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LA Auto Show: 4th Generation Mini Cooper Hardtop

LA Auto Show: 4th Generation Mini Cooper Hardtop

Dec 3, 2013


For BMW, the unveiling of the 4th Generation Mini Cooper Hardtop at the LA AutoShow show the company readying itself to enter that segment of the market for more affordable vehicles. And it’s only apt that the German automobile, motorcycle, and engine company chose Los Angeles to present the latest reincarnation of the Mini. After all, Southern California alone accounts for almost 15% of all the total sales of the Mini Cooper.

There is no drastic or revolutionary overhaul in the 4th Generation Cooper’s design. You still have your wide-eyed headlamps. You still have it’s short tail. This new 2-door Mini, however, is bigger than its previous redesigns – just by a few inches (4.5 inches longer, 1.7 inches wider, and 0.3 inches taller). The change is size is minimal, and even negligible, as the car retains much of the coupe’s look. So it’s not exactly a Mini turning into a sedan or a van.

Mini Cooper S

BMW is after all, chasing the opportunity for front wheel drive vehicles. It’s a gamble, one which the new coupe is part of (they have been front-wheel drives all along). With the 4th Generation Mini Cooper Hardtop, BMW is hoping to share the costs. This is primarily because the 2014 Mini Cooper will be sharing engines with the rest of the new front-wheel drive BMWs. And in the case of its new features, the new Mini is going Maxi.

The new Mini will come with two-engine options. First is the 1.5 litre, 3-cylinder engine delivering up to 134 horsepower. The second is a 2 litre, 4-cylinder engine that makes 189 horsepower. For the Mini Cooper S coming out in 2014, the 2 litre engine will be the standard. If you opt for the S model, you’ll enjoy 0 to 60 mph in about 6.4 sec.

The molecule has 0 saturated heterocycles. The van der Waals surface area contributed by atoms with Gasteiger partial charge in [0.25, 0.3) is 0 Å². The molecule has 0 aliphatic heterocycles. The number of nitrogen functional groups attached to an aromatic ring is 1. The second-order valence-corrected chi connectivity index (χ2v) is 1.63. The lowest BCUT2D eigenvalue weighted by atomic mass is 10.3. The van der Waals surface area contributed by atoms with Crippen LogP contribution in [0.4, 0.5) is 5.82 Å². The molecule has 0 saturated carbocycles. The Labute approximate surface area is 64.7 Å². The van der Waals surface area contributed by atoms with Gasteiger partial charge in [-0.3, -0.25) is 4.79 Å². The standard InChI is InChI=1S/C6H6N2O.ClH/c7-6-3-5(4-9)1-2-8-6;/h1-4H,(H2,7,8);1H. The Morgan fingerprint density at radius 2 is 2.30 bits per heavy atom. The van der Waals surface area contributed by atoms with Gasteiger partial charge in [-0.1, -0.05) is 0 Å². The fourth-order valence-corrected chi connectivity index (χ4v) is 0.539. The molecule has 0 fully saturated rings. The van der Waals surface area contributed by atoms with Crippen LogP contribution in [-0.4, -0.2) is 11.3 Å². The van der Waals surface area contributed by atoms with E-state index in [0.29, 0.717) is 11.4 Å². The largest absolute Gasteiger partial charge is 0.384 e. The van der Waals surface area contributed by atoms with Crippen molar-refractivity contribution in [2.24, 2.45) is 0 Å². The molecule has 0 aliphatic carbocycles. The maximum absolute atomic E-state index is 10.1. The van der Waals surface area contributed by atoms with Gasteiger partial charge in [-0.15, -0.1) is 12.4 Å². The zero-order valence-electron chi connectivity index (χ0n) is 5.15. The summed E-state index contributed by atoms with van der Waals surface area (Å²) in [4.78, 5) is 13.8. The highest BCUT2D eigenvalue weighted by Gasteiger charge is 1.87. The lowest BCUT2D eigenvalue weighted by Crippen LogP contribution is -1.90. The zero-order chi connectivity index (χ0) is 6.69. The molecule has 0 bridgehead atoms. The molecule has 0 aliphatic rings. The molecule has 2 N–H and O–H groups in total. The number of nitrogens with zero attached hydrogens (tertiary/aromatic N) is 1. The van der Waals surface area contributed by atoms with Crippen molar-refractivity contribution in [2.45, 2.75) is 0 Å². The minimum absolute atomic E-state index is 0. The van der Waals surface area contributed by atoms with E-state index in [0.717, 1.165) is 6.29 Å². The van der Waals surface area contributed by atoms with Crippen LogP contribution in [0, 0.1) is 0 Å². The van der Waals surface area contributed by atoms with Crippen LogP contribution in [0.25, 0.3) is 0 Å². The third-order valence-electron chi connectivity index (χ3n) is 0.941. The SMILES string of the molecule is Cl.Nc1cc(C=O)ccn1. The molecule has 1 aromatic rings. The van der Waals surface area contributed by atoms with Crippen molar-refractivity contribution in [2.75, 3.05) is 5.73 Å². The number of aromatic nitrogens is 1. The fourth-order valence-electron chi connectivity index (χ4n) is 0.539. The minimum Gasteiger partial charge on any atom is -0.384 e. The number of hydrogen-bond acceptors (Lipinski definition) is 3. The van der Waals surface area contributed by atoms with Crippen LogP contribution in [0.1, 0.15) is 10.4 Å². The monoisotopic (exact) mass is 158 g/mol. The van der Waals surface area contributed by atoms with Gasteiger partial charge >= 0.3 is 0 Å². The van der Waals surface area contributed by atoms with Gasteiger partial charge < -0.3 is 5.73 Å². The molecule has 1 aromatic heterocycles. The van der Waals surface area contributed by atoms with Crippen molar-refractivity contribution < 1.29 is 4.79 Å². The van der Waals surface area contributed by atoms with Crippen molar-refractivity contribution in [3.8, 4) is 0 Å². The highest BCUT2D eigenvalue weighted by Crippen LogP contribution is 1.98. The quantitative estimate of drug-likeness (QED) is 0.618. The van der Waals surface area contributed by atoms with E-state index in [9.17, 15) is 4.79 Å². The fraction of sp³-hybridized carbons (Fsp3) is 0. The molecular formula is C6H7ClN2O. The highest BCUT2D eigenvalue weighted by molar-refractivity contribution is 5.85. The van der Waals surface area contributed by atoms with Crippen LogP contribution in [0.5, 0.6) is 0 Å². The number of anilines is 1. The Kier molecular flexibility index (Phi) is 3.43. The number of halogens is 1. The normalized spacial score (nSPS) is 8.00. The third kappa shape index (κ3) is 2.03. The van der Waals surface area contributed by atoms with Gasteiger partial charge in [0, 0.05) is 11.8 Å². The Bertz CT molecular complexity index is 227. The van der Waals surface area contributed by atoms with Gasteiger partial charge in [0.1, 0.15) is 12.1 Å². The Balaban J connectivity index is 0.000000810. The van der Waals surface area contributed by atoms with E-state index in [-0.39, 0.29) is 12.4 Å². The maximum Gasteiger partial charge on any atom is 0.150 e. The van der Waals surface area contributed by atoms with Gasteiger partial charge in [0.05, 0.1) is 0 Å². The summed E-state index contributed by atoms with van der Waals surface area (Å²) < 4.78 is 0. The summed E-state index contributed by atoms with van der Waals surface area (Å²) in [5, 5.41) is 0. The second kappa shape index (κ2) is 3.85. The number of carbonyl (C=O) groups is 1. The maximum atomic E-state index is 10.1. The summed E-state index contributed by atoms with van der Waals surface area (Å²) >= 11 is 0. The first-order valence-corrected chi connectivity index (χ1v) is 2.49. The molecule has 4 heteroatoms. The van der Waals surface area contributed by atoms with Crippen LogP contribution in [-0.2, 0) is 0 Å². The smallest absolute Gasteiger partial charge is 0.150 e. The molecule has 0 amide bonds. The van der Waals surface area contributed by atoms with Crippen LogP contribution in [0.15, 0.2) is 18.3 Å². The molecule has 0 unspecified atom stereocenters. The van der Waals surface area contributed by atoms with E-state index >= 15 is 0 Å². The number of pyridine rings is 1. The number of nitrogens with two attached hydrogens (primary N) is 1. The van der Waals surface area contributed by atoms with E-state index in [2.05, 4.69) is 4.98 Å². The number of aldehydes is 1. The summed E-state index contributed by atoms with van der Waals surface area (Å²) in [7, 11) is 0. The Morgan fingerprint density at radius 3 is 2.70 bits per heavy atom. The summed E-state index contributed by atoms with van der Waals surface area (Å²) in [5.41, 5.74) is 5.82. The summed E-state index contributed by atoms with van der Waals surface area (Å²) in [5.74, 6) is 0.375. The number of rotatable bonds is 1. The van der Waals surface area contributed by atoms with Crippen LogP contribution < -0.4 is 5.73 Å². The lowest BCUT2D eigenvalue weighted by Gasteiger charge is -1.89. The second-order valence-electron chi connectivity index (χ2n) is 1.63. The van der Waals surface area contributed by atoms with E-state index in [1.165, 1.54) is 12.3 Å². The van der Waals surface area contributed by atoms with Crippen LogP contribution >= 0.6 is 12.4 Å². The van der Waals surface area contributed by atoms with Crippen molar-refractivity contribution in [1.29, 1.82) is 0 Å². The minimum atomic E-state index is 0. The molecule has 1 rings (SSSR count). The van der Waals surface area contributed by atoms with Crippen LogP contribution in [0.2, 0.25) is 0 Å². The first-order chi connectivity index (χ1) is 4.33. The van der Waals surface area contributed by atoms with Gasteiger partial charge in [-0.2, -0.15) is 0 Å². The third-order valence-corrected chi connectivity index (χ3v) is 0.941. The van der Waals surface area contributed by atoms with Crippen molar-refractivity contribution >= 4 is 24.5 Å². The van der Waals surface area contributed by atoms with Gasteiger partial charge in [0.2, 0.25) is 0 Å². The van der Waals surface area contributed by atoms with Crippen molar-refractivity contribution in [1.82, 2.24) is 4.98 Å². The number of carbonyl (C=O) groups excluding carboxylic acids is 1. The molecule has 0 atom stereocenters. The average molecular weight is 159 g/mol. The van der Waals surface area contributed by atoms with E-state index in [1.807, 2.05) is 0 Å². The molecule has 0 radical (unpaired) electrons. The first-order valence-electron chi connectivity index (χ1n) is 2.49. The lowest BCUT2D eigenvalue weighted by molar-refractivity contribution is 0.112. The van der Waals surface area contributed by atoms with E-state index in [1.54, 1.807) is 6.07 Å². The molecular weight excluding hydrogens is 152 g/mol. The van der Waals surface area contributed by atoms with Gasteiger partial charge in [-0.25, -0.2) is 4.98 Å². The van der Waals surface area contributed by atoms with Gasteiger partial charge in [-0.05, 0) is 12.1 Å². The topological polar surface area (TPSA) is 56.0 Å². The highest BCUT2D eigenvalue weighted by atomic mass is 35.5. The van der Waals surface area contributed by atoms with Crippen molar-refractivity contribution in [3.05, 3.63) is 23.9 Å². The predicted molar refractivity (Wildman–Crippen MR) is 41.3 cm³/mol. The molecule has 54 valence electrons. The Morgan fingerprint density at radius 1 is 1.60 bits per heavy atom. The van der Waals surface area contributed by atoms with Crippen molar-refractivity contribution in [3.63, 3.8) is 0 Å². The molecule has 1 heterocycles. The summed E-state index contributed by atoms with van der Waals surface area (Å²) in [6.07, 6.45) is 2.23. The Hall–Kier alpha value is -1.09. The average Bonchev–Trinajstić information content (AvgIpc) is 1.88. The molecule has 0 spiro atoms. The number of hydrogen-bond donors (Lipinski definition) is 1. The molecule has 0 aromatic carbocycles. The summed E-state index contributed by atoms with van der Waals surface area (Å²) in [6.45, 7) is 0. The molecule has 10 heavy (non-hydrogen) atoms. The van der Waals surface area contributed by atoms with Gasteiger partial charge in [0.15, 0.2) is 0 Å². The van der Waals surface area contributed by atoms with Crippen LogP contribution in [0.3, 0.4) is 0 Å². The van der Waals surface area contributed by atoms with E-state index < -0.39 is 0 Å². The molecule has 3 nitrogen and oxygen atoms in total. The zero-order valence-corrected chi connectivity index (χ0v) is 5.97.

Both engines for the coupe come in a choice of manual or automatic, and two six-speed transmissions. The transmissions, like the engines, are new designs as well. It’s an investment risk for BMW that makes the Mini Cooper Hardtop crucial for the Munich-based company. The new front-wheel design is something the company will use not only on its Mini-line up, but also on its 1-Series and X1 compact crossover portfolio.

In the LA Autoshow, BMW also revealed the the Mini Cooper’s three drive modes – standard, sports, and green to aid better fuel-efficiency. The green mode does this by reducing the usage of electrically powered functions like exterior mirror heating, and air conditioning.

Like previous models, the 2014 coupe offers a variety of decorative trim styles for the roof, exterior mirrors, interior surfaces and colors. Performance-wise, the Mini Cooper features roof rail, a smart park distance control (necessary for a vehicle of this size), exterior mirrors with anti-dazzle functions and which also fold (to make the Mini fit further into smaller, cramped spaces). Apart from the wide-eyed headlamps, BMW excitedly shared options for LED headlamps and adaptive light distribution. This continues what the Mini is best known for as a customizable car.

Because of the change in its size, the new coupe is more spacious than its predecessors. On the steering column is a new instrument cluster, with a speedometer, tachometer, and fuel level. There’s also an 8.8 inch screen for the central instrument that provides performance feedback to the driver, as well a bulk of today’s driving technology requirements i.e. navigation, route maps. BMW has also reconfigured the Mini Cooper’s suspension and damping system to reduce weight and offer either a sport response or a more comfort-oriented driving experience.

Those looking for physical overhauls in size may not be getting much from the 2014 Cooper Hardtop, but its effects are most felt in the roomier interiors and highly-improved driving experience.